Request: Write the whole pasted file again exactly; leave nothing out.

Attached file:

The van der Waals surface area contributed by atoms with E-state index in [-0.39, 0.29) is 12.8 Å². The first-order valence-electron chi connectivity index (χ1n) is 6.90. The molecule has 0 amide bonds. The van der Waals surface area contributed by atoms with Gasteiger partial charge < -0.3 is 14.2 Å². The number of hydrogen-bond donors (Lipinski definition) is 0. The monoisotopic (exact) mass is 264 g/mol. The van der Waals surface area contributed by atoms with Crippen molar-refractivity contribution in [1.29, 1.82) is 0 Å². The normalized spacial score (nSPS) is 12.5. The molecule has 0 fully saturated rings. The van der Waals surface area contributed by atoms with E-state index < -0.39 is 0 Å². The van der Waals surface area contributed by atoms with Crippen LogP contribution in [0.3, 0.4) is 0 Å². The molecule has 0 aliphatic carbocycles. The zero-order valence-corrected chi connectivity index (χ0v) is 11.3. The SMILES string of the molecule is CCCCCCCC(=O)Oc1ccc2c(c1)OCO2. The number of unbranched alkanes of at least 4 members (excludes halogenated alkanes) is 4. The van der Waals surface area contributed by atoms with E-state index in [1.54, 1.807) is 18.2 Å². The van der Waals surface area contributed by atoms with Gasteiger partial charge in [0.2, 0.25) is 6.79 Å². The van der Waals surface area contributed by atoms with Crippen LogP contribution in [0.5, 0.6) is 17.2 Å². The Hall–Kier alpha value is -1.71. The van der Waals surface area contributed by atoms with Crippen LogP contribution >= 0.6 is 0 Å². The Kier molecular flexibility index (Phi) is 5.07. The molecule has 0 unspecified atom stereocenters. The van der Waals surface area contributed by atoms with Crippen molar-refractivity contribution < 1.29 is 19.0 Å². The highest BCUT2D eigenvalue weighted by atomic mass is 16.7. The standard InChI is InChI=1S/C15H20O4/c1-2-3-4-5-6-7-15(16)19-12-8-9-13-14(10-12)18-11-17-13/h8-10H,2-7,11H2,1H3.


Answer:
The van der Waals surface area contributed by atoms with E-state index in [-0.39, 0.29) is 12.8 Å². The first-order valence-electron chi connectivity index (χ1n) is 6.90. The molecule has 0 amide bonds. The van der Waals surface area contributed by atoms with Gasteiger partial charge < -0.3 is 14.2 Å². The number of hydrogen-bond donors (Lipinski definition) is 0. The monoisotopic (exact) mass is 264 g/mol. The van der Waals surface area contributed by atoms with Crippen molar-refractivity contribution in [1.29, 1.82) is 0 Å². The normalized spacial score (nSPS) is 12.5. The molecule has 0 fully saturated rings. The van der Waals surface area contributed by atoms with E-state index < -0.39 is 0 Å². The van der Waals surface area contributed by atoms with Crippen LogP contribution in [0.3, 0.4) is 0 Å². The molecule has 0 aliphatic carbocycles. The zero-order valence-corrected chi connectivity index (χ0v) is 11.3. The SMILES string of the molecule is CCCCCCCC(=O)Oc1ccc2c(c1)OCO2. The number of unbranched alkanes of at least 4 members (excludes halogenated alkanes) is 4. The van der Waals surface area contributed by atoms with E-state index in [1.54, 1.807) is 18.2 Å². The van der Waals surface area contributed by atoms with Gasteiger partial charge in [0.2, 0.25) is 6.79 Å². The van der Waals surface area contributed by atoms with Crippen LogP contribution in [0.5, 0.6) is 17.2 Å². The Hall–Kier alpha value is -1.71. The van der Waals surface area contributed by atoms with Crippen LogP contribution >= 0.6 is 0 Å². The Kier molecular flexibility index (Phi) is 5.07. The molecule has 0 unspecified atom stereocenters. The van der Waals surface area contributed by atoms with Crippen molar-refractivity contribution < 1.29 is 19.0 Å². The highest BCUT2D eigenvalue weighted by atomic mass is 16.7. The standard InChI is InChI=1S/C15H20O4/c1-2-3-4-5-6-7-15(16)19-12-8-9-13-14(10-12)18-11-17-13/h8-10H,2-7,11H2,1H3.